a trial court's handling of the issue.

 The record reflects that during voir dire, the district attorney alerted the court to the rendition of Batson v. Kentucky, decided only a few days prior to the beginning of Lockett's trial. To forestall any Batson issue and to fully develop the record, the prosecutor volunteered to state into the record reasons for all peremptory challenges exercised by the state. In this context, the prosecutor proceeded to strike the five black veniremen from the panel. On proper defense objection, the trial judge entertained the prosecutor's explanation of the strikes and ultimately held them to be racially neutral. Lockett's counsel reiterated his jury challenge in his motion for new trial and filed a separate assignment of error on this ground.

 A. The Command of Batson.

 In Batson v. Kentucky, supra, the United States Supreme Court finally accepted the oft-extended invitation to reassess the viability of the rule of law protecting minority defendants from the systematic exclusion through peremptory challenge of minority veniremen from jury panels. Specifically, Batson appeared before the high court for reexamination of

 that portion of Swain v. Alabama, 380 U.S. 202 (1965), concerning the evidentiary burden placed on a criminal defendant who claims that he has been denied equal protection through the State's use of peremptory challenges to exclude members of his race from the petit jury.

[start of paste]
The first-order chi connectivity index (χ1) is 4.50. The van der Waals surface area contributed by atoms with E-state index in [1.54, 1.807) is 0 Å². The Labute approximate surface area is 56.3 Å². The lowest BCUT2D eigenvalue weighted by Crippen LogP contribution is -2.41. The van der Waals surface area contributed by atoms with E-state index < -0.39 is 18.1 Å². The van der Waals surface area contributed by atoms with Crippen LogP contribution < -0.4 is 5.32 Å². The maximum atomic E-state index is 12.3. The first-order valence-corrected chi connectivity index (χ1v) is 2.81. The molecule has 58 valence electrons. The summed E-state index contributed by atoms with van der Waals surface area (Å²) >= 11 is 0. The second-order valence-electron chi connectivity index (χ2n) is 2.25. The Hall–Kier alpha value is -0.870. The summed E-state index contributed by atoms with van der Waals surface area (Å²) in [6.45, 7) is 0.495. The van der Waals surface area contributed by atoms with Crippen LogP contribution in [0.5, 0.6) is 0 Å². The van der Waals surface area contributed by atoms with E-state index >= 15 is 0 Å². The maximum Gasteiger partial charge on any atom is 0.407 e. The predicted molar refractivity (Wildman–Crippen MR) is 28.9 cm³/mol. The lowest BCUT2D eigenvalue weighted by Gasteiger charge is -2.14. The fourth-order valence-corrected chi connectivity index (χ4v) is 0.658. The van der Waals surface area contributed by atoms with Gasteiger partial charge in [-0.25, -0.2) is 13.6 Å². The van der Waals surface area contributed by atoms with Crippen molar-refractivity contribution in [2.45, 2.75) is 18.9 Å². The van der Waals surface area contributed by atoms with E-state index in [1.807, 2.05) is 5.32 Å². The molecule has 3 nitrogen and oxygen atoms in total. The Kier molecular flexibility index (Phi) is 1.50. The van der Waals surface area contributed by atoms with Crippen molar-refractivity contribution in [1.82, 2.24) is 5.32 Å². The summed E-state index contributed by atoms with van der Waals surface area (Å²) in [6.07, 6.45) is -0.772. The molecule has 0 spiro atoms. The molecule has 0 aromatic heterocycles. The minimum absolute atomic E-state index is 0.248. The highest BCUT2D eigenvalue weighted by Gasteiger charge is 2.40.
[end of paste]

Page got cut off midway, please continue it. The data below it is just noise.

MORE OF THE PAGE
___ U.S. at ___, 106 S.Ct. at 1714, 90 L.Ed.2d at 77. Approaching the issue from an equal protection slant rather than the "fair cross-section" argument proposed by Batson's attorneys, the Court held, in pertinent part, that

 . . . a defendant may establish a prima facie case of purposeful discrimination in selection of the petit jury solely on evidence conerning the prosecutor's exercise of peremptory challenges at the defendant s trial. To establish such a case, [the defendant must first show that he is a member of a cognizable racial group.] * Castaneda v. Partida, supra, at 494, 51 L.Ed.2d 498, 97 S.Ct. 1272, [and that the prosecutor has exercised peremptory challenges to remove from the venire members of the defendant's race.] * Second, the [defendant is entitled to rely on the fact, as to which there can be no dispute, that peremptory challenges constitute a jury selection practice that permits "those to discriminate